According to the present invention described above, a driving process for a liquid crystal display is provided in which a plurality of scanning lines and a plurality of signal lines are disposed in a grid like arrangement, and display of an image corresponding with image data is performed by selecting any one of the scanning lines and the signal lines at one time, and altering the state of a liquid crystal, wherein a first scanning period and a second scanning period are set within a time frame shorter than the time necessary for scanning any one of the aforementioned scanning lines, and an image corresponding with the aforementioned image data is displayed via the aforementioned signal line during the first scanning period, and a monochromatic image is displayed via the aforementioned signal line during the second scanning period, and as a result the present invention is able to prevent the appearance of motion blur without any increase in circuit size or any reduction in panel numerical aperture.

In the present invention, in relation to the same scanning line, the first scanning period and the second scanning period may be set with a time separation therebetween, and an image corresponding with the aforementioned image data may be displayed during the first scanning period of a scanning line, and a monochromatic image may be displayed during the second scanning period of a scanning line which is separated by a predetermined number of scanning lines from the scanning line which displayed the aforementioned image.

Furthermore in the present invention, the aforementioned monochromatic image may be displayed across a predetermined number of consequitive scanning lines.

Furthermore in the present invention, signals relating to an image corresponding with the aforementioned image data and the monochromatic image may be output alternately to the aforementioned signal line, and a signal relating to an image corresponding with the aforementioned image data may be output with an inversion in polarity at every aforementioned first scanning period, and a signal relating to the aforementioned monochromatic image may be output with an inversion in polarity at every aforementioned second scanning period.

Furthermore in the present invention, the aforementioned monochromatic image may be a black image.

Furthermore in the present invention, the aforementioned liquid crystal may be constructed so that the display state thereof is white when no voltage is applied and gradually alters to a black display state in accordance with an applied voltage, and moreover the liquid crystal may be positioned between a pixel electrode and a common electrode, and the voltage applied between the pixel electrode and the common electrode when displaying the black image during the aforementioned second scanning period may be greater than the voltage applied between the pixel electrode and the common electrode when producing a black display during the aforementioned first scanning period.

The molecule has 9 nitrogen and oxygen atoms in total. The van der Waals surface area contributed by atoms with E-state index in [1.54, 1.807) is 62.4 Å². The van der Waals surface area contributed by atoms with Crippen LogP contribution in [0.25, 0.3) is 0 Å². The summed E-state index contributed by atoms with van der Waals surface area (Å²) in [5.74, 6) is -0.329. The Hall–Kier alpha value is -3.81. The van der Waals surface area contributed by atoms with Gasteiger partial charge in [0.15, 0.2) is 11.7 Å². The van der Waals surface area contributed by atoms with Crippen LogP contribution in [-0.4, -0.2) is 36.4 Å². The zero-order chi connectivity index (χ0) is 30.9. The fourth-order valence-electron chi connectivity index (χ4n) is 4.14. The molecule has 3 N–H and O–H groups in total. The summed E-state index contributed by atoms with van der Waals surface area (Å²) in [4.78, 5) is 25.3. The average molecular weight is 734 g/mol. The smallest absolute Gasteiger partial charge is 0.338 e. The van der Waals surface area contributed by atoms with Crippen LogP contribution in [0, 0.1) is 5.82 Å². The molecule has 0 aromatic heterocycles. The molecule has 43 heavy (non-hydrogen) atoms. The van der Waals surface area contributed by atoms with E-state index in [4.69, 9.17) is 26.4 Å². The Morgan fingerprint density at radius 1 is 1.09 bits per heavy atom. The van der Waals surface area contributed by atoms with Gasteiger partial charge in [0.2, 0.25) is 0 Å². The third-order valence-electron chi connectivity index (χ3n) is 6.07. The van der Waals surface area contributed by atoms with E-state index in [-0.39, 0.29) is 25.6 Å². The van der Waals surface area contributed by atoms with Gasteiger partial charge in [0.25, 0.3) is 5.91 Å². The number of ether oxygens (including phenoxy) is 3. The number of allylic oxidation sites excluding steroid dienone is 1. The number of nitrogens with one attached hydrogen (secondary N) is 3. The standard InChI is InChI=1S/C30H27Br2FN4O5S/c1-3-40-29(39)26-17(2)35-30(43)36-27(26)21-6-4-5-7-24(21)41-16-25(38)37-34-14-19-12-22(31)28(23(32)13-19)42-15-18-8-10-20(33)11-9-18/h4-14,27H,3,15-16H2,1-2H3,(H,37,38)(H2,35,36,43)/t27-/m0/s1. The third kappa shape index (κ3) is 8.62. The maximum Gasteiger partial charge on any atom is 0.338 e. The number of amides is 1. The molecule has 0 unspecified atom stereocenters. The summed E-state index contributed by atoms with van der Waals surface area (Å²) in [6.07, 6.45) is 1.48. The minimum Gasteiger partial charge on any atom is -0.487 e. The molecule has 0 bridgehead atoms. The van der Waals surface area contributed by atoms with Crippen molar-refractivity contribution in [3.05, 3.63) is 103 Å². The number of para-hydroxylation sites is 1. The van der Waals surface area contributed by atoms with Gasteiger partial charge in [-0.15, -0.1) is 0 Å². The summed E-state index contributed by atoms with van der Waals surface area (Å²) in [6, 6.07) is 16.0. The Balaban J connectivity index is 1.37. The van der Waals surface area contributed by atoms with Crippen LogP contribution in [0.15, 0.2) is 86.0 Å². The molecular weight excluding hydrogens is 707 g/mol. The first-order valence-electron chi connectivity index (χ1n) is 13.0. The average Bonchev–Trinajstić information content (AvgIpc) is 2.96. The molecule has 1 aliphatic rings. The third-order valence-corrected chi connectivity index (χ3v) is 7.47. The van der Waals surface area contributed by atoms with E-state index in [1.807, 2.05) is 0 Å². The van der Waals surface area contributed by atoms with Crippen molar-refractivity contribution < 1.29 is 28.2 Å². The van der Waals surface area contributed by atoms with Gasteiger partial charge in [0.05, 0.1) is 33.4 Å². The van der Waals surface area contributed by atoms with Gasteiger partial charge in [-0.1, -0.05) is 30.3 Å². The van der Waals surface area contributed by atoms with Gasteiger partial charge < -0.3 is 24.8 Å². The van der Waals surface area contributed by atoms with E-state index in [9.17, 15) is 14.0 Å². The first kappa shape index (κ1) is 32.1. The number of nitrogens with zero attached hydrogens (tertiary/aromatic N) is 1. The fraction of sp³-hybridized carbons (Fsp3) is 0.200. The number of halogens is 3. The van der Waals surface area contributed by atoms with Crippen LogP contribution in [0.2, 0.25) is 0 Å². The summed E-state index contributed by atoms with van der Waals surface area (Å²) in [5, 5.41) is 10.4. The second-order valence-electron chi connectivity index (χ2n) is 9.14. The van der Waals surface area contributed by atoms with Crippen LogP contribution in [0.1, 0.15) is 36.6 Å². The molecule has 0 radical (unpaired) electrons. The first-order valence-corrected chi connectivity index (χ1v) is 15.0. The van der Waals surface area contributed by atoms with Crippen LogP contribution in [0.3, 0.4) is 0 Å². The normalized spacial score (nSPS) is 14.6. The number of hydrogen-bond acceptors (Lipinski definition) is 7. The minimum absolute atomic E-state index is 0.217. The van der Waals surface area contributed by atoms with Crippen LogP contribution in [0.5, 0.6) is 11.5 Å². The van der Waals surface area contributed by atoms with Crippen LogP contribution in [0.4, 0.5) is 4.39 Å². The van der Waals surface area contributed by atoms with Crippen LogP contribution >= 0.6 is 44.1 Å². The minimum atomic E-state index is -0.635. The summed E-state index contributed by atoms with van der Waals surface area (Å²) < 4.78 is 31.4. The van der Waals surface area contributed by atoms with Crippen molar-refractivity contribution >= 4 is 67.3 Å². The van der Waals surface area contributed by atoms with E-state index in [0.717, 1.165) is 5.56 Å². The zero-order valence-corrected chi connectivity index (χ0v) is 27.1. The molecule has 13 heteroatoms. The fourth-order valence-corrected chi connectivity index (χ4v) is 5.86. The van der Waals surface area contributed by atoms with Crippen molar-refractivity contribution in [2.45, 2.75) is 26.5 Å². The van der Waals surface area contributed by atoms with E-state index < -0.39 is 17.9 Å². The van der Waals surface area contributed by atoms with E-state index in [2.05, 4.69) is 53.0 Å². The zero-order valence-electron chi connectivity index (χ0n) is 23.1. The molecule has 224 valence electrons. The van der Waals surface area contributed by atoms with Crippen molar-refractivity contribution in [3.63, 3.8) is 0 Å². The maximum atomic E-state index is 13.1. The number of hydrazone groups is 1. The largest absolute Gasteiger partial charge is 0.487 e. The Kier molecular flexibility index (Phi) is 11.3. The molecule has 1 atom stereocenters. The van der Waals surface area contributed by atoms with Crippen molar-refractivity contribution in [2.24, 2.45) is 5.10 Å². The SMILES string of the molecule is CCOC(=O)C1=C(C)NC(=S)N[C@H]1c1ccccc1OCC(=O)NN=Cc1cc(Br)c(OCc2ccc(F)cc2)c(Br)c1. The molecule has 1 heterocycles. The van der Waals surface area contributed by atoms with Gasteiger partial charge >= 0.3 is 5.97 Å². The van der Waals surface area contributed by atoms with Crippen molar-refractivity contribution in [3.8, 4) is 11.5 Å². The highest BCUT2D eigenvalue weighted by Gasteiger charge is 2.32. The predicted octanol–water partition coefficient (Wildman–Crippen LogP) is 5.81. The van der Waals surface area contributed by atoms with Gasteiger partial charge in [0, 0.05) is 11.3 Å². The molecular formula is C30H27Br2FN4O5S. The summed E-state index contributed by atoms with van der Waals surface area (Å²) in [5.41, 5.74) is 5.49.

Furthermore in the present invention, the voltage applied between the aforementioned pixel electrode and the aforementioned common electrode may be made variable by holding the voltage applied to the common electrode at a uniform level, and increasing the voltage applied to the pixel electrode via the aforementioned signal line.

Furthermore in the present invention, the voltage applied between the aforementioned pixel electrode and the aforementioned common electrode may be made variable by applying a voltage to the pixel electrode via the aforementioned signal line, and varying the voltage applied to the common electrode.

Furthermore in the present invention, the aforementioned scanning lines may be connected to a plurality of scanning line driving circuits, and the scanning lines may be scanned in sequence by two scanning line driving circuits selected from amongst the plurality of scanning line driving circuits, and during the aforementioned first scanning period, the scanning of one of the aforementioned two selected scanning line driving circuits may be stopped, and during the aforementioned second scanning period, the scanning of the other of the two selected scanning line driving circuits may be stopped.

BRIEF DESCRIPTION OF THE DRAWINGS

FIG. 1 is a diagram describing the construction of a liquid crystal display applicable to a driving process according to a first embodiment of the present invention, as well as the driving process of the first embodiment of the present invention.

FIG. 2 is a diagram showing the display content displayed momentarily on a liquid crystal display panel section when the liquid crystal display driving process according to the first embodiment of the present invention is used.

FIG. 3 is a graph showing the voltage—transmittance characteristics of a so-called “normally white” liquid crystal.

FIG. 4 is a diagram showing one example of polarity inversion of a gradation voltage according to the driving process of the first embodiment.